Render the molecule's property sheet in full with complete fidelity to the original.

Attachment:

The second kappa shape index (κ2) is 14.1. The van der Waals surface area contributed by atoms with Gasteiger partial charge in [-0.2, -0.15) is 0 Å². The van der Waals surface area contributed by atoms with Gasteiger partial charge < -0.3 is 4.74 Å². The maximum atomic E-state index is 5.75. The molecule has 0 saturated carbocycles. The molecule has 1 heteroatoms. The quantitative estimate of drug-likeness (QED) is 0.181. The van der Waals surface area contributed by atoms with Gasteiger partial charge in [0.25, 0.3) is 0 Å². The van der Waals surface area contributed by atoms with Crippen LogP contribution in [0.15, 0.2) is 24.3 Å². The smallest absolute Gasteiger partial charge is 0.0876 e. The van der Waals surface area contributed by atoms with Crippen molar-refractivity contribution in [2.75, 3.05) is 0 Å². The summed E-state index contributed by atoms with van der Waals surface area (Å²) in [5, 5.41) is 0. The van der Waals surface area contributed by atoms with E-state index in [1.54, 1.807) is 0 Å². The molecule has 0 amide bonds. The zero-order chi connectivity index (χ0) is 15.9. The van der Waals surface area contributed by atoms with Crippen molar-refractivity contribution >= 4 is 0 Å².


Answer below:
The second kappa shape index (κ2) is 14.1. The van der Waals surface area contributed by atoms with Gasteiger partial charge in [-0.2, -0.15) is 0 Å². The van der Waals surface area contributed by atoms with Gasteiger partial charge < -0.3 is 4.74 Å². The maximum atomic E-state index is 5.75. The molecule has 0 saturated carbocycles. The molecule has 1 heteroatoms. The quantitative estimate of drug-likeness (QED) is 0.181. The van der Waals surface area contributed by atoms with Gasteiger partial charge in [0.25, 0.3) is 0 Å². The van der Waals surface area contributed by atoms with Crippen LogP contribution in [0.15, 0.2) is 24.3 Å². The smallest absolute Gasteiger partial charge is 0.0876 e. The van der Waals surface area contributed by atoms with Crippen molar-refractivity contribution in [2.75, 3.05) is 0 Å². The summed E-state index contributed by atoms with van der Waals surface area (Å²) in [5, 5.41) is 0. The van der Waals surface area contributed by atoms with E-state index in [1.54, 1.807) is 0 Å². The molecule has 0 amide bonds. The zero-order chi connectivity index (χ0) is 15.9. The van der Waals surface area contributed by atoms with Crippen molar-refractivity contribution >= 4 is 0 Å².